The Effects of Different Stress Levels on Bean Plants: Thigmotropism May 3, 2012 Abstract Bean plants were planted and rubbed a certain amount of times a day to apply stress. This was to see how plants might survive in a windy area or in an environment where they might be constantly touched or moved around. They were put under four different stress levels, and the plants were measured before the start of treatment to determine how they were being affected. The hypothesis was that those who had the least amount of stress being applied to them would grow the tallest.
They were measured and rubbed twice a week for two weeks and once on the third week. Results showed that the plants that were not touched grew the tallest, but those that were touched ten times a day grew taller than those that were touched two or five times a day. It was concluded that the hypothesis was met only half way and measurements were not quite as expected, but they did not change drastically. Introduction Thigmotropism is a plant’s response and movement to physical contact (Thigmotropism).
In this experiment, we planted bean plants and put stress on them y rubbing them a certain amount of times a day. This was to see how they might survive in a windy area or in an environment where they might constantly be touched or moved around. The bean plants were under four different stress levels: the controlled plants were never touched, those that were touched two times a day, those that were touched five times a day, and those that were touched ten times a day. The plants were measured before the start of each treatment to determine how they were being affected.
Our hypothesis for this experiment was that those who had the east amount of stress being applied to them would grow the tallest. Materials and Methods In this experiment, we planted bean seeds in Miracle Grow potting soil and watered them daily until leaves were present. We made sure the plants received about the same amount of water each day to grow at a fairly close rate with one another. At that point, we were able to start the treatment. We had three sets of plants for each stress level, having a total of twelve plants.
The controlled plants were never touched, the second set of plants were touched two times a day, third set of plants touched ive times a day, and fourth set of plants touched ten times a day. Each rub equaled thirty seconds, therefore, those touched two times a day were touched for a total of one minute, those touched five times a day were touched for a total of two minutes and thirty seconds, and those touched ten times a day were touched for a total of five minutes. This provides somewhat large differences for the different levels of stress being applied.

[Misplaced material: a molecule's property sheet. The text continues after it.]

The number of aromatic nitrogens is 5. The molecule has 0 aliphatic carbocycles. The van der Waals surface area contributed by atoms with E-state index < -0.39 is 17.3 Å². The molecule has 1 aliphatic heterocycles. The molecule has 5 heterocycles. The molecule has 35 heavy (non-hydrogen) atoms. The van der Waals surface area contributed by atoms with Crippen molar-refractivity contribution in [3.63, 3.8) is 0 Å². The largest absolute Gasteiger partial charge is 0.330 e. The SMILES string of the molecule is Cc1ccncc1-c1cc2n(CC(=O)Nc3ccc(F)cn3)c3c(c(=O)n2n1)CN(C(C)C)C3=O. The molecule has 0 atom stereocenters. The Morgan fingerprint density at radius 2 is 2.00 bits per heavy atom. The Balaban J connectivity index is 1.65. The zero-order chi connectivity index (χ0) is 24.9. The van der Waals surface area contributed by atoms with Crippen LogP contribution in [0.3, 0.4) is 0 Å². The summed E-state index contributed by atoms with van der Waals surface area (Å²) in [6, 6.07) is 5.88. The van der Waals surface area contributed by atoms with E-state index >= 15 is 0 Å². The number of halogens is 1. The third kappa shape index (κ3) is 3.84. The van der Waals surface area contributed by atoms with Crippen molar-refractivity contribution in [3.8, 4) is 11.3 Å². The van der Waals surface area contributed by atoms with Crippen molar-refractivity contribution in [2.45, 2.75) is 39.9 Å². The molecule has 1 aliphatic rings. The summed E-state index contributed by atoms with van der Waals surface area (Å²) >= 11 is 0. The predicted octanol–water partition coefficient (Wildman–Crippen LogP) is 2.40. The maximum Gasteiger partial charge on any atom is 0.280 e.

The plants were measured in centimeters from the soil to the top of times a week for two weeks and once for the third week. Findings/Result By the end of this experiment, the control plants, or those that were not touched, seemed to grow the tallest, but as shown in the table, the bean plants that were rubbed ten times a day seems to have grown taller than those rubbed two or five times a day. All of the plants lived to the last day of treatment, but some were much healthier than others. The leaves seemed to have withered faster the more it was touched. From these results, it seems as though our hypothesis was only half correct.
Although we predicted that the control plants would grow the tallest, we also thought hose that were touched the most would grow the shortest. This was proven incorrectly because the bean plants that were rubbed ten times a day grew taller than those rubbed two or five times a day. Table: Measurements for Each Bean Plant 4-10-12 4-12-12 4-17-12 4-19_12 4-23-12 17. 5 cm 21. 5 cm 83 cm 92 cm 136 cm 12. 5 cm 18. 5 cm 22 cm 26. 5 cm T-O(3) 20 cm 30 cm 40 cm 98. 5 cm 8 cm 9. 5 cm 14. 5 cm 3 cm 4. 5 cm 7. 5 cm 14 cm 13. 5 cm 16 cm 15 cm 18 cm 17 cm 21 cm 19 cm T-2(3) 16. 5 cm 19. cm T-3(1) 13 cm 25 cm 12 cm * T-O = Control plants (no rubbing) * T-1= Rub 2xa day T-2= Rub 5xa day * T-3= Rub lox a day Pictures Conclusion/Summary After each day, the growth changes of each set of plants with different stress levels did not change drastically for the most part. A few plants Jumped here and there and even shrunk by a centimeter or two, but on average, they seemed to grow at a fairly constant rate. From this experiment, it helped us understand the effects of Thigmotropism. By adding different stress levels on plants, their growth patterns get affected.
This experiment showed that when there is physical contact with plants, hey can get harmed, not grow properly, and eventually die faster than those that grow naturally. This conclusion may also vary because with this experiment, we cannot claim to say that the more it is touched, the less it will grow. This may also change if the plants were touched not only two times a week, but maybe everyday. This could alter the results, and it may show that our hypothesis was more accurate if more stress was added onto the bean plants. Works Cited “Thigmotropism A Plant’s Response to Touch! ” Thigmotropism A Plant’s Response to Touch! web. 02 May 2012.